I wonder if, when putting together his Young Money troupe, Lil Wayne was aware of just how talented his acts are. I am tempted to say yes, as madness and artistic talent can often go hand in hand. Young Money’s album itself comprised catchy, if disposable, chart fodder which nevertheless promoted a collective ethos above highlighting individual talents. This is all well and good, but apart from Wayne, Minaj and Drake, how many of the others can you name? Sure, Shanell is memorable for being the other female in the group, and has contributed solidly to Nicki Minaj’s songs “Handstand” and “Cupid’s Got A Gun”, exhibiting a controlled and evocative vocal on the latter. She also wears that interesting jewellery across her face.  Tyga stands out by dint of his recent collaborations with Chris Brown on “Deuces” and other songs. But neither of these artists (nor any of the rest) have yet been allowed to stand on their own two feet. I mean, between Wayne’s own mixtapes and those of Drake and Minaj, along with their official studio albums, singles, collaborations and features, they already saturate the media. It is likely that if all were given the same treatment simultaneously, the public would scream for respite.  But I wonder, since Young Money clearly comprises talented members who, importantly, have their own vision and are not afraid to express it, just how many more talented members we haven’t yet been exposed to. This intrigues me and suggests that the collective is filled with promise.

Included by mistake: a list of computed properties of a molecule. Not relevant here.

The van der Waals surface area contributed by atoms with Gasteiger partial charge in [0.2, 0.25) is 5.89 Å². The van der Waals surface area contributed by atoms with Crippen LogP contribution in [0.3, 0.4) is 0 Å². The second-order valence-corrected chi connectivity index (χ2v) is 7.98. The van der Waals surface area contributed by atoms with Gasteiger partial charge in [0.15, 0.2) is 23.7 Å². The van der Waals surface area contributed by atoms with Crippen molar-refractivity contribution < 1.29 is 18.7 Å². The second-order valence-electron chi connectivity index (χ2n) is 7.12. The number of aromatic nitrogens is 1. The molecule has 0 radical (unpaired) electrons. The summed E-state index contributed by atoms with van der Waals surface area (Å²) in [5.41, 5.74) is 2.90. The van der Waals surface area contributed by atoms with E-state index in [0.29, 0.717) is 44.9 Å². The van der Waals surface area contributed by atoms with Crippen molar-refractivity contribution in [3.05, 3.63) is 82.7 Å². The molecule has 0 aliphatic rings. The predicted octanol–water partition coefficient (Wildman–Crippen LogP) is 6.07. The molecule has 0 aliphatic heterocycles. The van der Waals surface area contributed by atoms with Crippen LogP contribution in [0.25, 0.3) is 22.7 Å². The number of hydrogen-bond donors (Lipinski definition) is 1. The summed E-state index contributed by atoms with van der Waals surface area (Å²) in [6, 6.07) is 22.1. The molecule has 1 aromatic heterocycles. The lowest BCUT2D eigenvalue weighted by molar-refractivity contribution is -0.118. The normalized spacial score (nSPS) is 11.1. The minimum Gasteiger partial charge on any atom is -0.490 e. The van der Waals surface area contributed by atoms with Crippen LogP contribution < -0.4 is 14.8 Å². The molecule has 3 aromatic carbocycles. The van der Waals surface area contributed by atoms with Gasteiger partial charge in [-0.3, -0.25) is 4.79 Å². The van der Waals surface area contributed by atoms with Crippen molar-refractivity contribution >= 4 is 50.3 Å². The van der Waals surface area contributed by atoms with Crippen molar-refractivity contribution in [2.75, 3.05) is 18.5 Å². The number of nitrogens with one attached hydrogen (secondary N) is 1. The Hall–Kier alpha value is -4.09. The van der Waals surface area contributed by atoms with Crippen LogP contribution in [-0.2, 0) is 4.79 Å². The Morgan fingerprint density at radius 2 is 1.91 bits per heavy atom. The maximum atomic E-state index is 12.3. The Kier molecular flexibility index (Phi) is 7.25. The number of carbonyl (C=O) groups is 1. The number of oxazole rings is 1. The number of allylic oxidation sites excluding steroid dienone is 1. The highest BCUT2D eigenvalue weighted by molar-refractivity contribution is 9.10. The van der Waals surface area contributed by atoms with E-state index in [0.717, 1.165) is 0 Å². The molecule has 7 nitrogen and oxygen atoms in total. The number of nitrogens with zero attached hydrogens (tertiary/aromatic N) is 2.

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Monica – Still Standing. (album review)

March 21, 2010